Saturday, May 9, 2009

Wells Fargo Raises Capital

Wells Fargo raised capital on Friday at $ 22/share with the stock closing at $ 28.18/share.

The rest of the capital will apparently be built up the old fashioned way. My expectation was for the regulators to push for much more capital and greater dilution (even though I think time will reveal they did not need it).

Some things to keep in mind:
  • The post-dilution market cap of Wells is roughly $ 130 billion and will likely have an $18 billion growing income stream once the economy recovers. That makes the normalized P/E of what is probably the best banking franchise in the US equal to $130 billion/$ 18 billion = 7x earnings at friday's closing price. So Wells Fargo is by no means expensive today as a long-term investment but it was easier to buy back when I first mentioned it on April 9th. Its average share price on that day was $ 18.69 and it has been available at prices as low as $ 16.14 since then.
  • Wells Fargo more than doubled its assets when it acquired Wachovia without raising much capital. After absorbing the Wachovia balance sheet, Wells ended up having capital ratios on the lower end of the spectrum. Since Wells can build capital faster than others through its exceptional earnings power those ratios are not a concern to me.
  • Yesterday's capital raise effectively increased the net price Wells paid for Wachovia (in stock net of the tax benefits) from ~$ 7 billion to ~$16 billion*.
  • I estimate that the Wachovia part of Wells Fargo will have normalized earnings of over $ 8 billion/year once Wells integrates it and the economy starts to recover. Here's the bottom line: Wells paid only $ 16 billion (again...in stock net of tax benefits) for an $ 8 billion growing stream of income (cash). ~2x earnings. So this so-called dilution is completely reasonable.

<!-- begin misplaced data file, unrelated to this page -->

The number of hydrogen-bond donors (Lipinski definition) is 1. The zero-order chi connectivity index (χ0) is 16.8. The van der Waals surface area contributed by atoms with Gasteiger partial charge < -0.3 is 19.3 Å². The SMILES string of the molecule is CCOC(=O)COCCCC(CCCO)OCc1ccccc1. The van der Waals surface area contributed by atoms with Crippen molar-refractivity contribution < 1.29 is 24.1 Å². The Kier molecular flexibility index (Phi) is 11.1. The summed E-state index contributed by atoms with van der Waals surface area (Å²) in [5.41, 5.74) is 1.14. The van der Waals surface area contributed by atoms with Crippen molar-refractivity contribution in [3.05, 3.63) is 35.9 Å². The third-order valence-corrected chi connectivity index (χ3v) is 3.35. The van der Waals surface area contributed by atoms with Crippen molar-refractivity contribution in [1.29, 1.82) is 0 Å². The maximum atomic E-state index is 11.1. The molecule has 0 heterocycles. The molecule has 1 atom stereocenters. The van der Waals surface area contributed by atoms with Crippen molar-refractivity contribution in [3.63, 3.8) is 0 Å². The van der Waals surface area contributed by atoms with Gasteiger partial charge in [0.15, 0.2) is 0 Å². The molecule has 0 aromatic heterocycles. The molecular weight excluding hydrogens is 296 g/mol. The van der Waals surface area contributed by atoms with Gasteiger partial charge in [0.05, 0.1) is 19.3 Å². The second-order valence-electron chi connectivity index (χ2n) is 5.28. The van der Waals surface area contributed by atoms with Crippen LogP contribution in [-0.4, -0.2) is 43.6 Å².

Wells is just about as good as it gets among banking franchises. The Wachovia side will likely soon benefit from Wells Fargo's superior banking model.

Adam

Long position in Wells Fargo

* Wells initially paid $ 13.8 billion in stock and subsequently raised $ 12.6 billion. If you add the most recent $ 8.6 billion together the total amount of stock was $ 35 billion. Wells will get an estimated $ 19 billion tax benefit from the deal. I subtracted that tax benefit from the $ 35 billion to get the $ 16 billion. This is not meant to have false precision but it does give a more meaningful estimate of what the actual net cost to Wells shareholders have been for the deal.

While Wells did not pay all that money to Wachovia shareholders the total cost of gaining control includes the subsequent capital raises and tax benefits.
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